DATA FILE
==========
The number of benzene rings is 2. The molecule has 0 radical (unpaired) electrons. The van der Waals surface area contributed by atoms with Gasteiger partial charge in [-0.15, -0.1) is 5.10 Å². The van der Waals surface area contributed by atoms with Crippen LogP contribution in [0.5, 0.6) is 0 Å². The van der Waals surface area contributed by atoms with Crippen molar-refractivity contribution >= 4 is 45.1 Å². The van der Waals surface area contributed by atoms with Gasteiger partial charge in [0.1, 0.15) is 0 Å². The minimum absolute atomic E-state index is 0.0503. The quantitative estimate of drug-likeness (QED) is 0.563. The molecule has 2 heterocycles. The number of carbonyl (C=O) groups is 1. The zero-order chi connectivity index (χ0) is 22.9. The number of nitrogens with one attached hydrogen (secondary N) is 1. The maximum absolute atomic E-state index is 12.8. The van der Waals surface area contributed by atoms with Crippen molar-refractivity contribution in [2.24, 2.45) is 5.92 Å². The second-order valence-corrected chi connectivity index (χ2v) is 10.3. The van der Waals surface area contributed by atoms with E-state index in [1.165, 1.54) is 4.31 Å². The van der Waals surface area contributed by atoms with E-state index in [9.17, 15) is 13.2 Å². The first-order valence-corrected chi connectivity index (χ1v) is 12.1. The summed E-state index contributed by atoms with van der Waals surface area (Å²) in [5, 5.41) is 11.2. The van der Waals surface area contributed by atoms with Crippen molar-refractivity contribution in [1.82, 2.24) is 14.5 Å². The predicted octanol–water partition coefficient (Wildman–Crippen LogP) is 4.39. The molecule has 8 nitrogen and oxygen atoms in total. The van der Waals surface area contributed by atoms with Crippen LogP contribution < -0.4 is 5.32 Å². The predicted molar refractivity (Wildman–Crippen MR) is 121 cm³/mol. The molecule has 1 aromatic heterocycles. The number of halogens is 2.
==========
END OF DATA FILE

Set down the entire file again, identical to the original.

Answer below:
The number of benzene rings is 2. The molecule has 0 radical (unpaired) electrons. The van der Waals surface area contributed by atoms with Gasteiger partial charge in [-0.15, -0.1) is 5.10 Å². The van der Waals surface area contributed by atoms with Crippen LogP contribution in [0.5, 0.6) is 0 Å². The van der Waals surface area contributed by atoms with Crippen molar-refractivity contribution >= 4 is 45.1 Å². The van der Waals surface area contributed by atoms with Gasteiger partial charge in [0.1, 0.15) is 0 Å². The minimum absolute atomic E-state index is 0.0503. The quantitative estimate of drug-likeness (QED) is 0.563. The molecule has 2 heterocycles. The number of carbonyl (C=O) groups is 1. The zero-order chi connectivity index (χ0) is 22.9. The number of nitrogens with one attached hydrogen (secondary N) is 1. The maximum absolute atomic E-state index is 12.8. The van der Waals surface area contributed by atoms with Crippen molar-refractivity contribution in [2.24, 2.45) is 5.92 Å². The second-order valence-corrected chi connectivity index (χ2v) is 10.3. The van der Waals surface area contributed by atoms with E-state index in [1.165, 1.54) is 4.31 Å². The van der Waals surface area contributed by atoms with E-state index in [9.17, 15) is 13.2 Å². The first-order valence-corrected chi connectivity index (χ1v) is 12.1. The summed E-state index contributed by atoms with van der Waals surface area (Å²) in [5, 5.41) is 11.2. The van der Waals surface area contributed by atoms with Crippen molar-refractivity contribution in [1.82, 2.24) is 14.5 Å². The predicted octanol–water partition coefficient (Wildman–Crippen LogP) is 4.39. The molecule has 8 nitrogen and oxygen atoms in total. The van der Waals surface area contributed by atoms with Crippen LogP contribution < -0.4 is 5.32 Å². The predicted molar refractivity (Wildman–Crippen MR) is 121 cm³/mol. The molecule has 1 aromatic heterocycles. The number of halogens is 2.